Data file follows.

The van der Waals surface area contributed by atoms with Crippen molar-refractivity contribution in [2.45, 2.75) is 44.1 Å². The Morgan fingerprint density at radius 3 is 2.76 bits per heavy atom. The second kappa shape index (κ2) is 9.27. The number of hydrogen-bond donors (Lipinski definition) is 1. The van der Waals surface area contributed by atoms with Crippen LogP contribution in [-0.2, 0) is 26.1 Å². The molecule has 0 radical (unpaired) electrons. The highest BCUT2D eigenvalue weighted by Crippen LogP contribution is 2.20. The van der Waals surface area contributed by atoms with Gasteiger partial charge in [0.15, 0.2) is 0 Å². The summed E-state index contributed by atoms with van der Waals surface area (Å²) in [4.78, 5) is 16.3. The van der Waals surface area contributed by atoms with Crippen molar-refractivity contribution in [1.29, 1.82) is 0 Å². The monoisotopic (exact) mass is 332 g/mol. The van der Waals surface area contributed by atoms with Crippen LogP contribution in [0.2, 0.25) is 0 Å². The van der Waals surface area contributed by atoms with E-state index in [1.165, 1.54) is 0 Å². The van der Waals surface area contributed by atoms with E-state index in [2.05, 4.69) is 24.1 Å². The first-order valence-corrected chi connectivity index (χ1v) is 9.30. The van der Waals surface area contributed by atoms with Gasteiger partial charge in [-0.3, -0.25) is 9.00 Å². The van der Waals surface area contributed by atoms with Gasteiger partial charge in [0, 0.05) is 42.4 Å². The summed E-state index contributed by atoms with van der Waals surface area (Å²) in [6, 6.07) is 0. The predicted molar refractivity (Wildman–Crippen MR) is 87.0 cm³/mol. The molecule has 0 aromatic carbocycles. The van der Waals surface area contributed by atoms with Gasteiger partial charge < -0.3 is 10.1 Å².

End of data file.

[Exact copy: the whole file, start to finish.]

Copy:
The van der Waals surface area contributed by atoms with Crippen molar-refractivity contribution in [2.45, 2.75) is 44.1 Å². The Morgan fingerprint density at radius 3 is 2.76 bits per heavy atom. The second kappa shape index (κ2) is 9.27. The number of hydrogen-bond donors (Lipinski definition) is 1. The van der Waals surface area contributed by atoms with Crippen LogP contribution in [-0.2, 0) is 26.1 Å². The molecule has 0 radical (unpaired) electrons. The highest BCUT2D eigenvalue weighted by Crippen LogP contribution is 2.20. The van der Waals surface area contributed by atoms with Gasteiger partial charge in [0.15, 0.2) is 0 Å². The summed E-state index contributed by atoms with van der Waals surface area (Å²) in [4.78, 5) is 16.3. The van der Waals surface area contributed by atoms with Crippen molar-refractivity contribution in [1.29, 1.82) is 0 Å². The monoisotopic (exact) mass is 332 g/mol. The van der Waals surface area contributed by atoms with Crippen LogP contribution in [0.2, 0.25) is 0 Å². The van der Waals surface area contributed by atoms with E-state index in [1.165, 1.54) is 0 Å². The van der Waals surface area contributed by atoms with E-state index in [2.05, 4.69) is 24.1 Å². The first-order valence-corrected chi connectivity index (χ1v) is 9.30. The van der Waals surface area contributed by atoms with Gasteiger partial charge in [-0.3, -0.25) is 9.00 Å². The van der Waals surface area contributed by atoms with Gasteiger partial charge in [0, 0.05) is 42.4 Å². The summed E-state index contributed by atoms with van der Waals surface area (Å²) in [6, 6.07) is 0. The predicted molar refractivity (Wildman–Crippen MR) is 87.0 cm³/mol. The molecule has 0 aromatic carbocycles. The van der Waals surface area contributed by atoms with Gasteiger partial charge < -0.3 is 10.1 Å².